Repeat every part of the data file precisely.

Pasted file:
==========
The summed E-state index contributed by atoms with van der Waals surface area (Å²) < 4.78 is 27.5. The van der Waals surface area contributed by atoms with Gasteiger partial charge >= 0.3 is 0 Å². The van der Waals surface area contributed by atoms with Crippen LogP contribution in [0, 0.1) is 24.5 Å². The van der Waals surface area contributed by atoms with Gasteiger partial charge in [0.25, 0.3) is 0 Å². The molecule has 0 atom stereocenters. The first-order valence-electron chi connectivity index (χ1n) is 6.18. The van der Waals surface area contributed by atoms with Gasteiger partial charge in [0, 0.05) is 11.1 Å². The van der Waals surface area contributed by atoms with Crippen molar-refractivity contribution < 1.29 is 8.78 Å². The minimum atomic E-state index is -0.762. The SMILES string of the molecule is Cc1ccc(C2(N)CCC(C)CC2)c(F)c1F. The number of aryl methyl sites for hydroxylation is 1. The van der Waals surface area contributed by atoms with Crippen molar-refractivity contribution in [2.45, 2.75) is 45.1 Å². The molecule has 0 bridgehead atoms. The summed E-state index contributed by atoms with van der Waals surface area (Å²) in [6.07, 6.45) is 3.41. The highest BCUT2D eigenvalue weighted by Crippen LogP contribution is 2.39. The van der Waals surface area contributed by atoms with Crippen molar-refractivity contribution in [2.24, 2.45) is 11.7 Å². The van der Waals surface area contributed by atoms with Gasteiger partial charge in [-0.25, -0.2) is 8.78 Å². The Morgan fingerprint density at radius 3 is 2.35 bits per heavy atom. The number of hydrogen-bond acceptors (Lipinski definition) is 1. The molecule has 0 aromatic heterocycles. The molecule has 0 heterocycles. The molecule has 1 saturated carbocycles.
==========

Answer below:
The summed E-state index contributed by atoms with van der Waals surface area (Å²) < 4.78 is 27.5. The van der Waals surface area contributed by atoms with Gasteiger partial charge >= 0.3 is 0 Å². The van der Waals surface area contributed by atoms with Crippen LogP contribution in [0, 0.1) is 24.5 Å². The van der Waals surface area contributed by atoms with Gasteiger partial charge in [0.25, 0.3) is 0 Å². The molecule has 0 atom stereocenters. The first-order valence-electron chi connectivity index (χ1n) is 6.18. The van der Waals surface area contributed by atoms with Gasteiger partial charge in [0, 0.05) is 11.1 Å². The van der Waals surface area contributed by atoms with Crippen molar-refractivity contribution < 1.29 is 8.78 Å². The minimum atomic E-state index is -0.762. The SMILES string of the molecule is Cc1ccc(C2(N)CCC(C)CC2)c(F)c1F. The number of aryl methyl sites for hydroxylation is 1. The van der Waals surface area contributed by atoms with Crippen molar-refractivity contribution in [2.45, 2.75) is 45.1 Å². The molecule has 0 bridgehead atoms. The summed E-state index contributed by atoms with van der Waals surface area (Å²) in [6.07, 6.45) is 3.41. The highest BCUT2D eigenvalue weighted by Crippen LogP contribution is 2.39. The van der Waals surface area contributed by atoms with Crippen molar-refractivity contribution in [2.24, 2.45) is 11.7 Å². The van der Waals surface area contributed by atoms with Gasteiger partial charge in [-0.25, -0.2) is 8.78 Å². The Morgan fingerprint density at radius 3 is 2.35 bits per heavy atom. The number of hydrogen-bond acceptors (Lipinski definition) is 1. The molecule has 0 aromatic heterocycles. The molecule has 0 heterocycles. The molecule has 1 saturated carbocycles.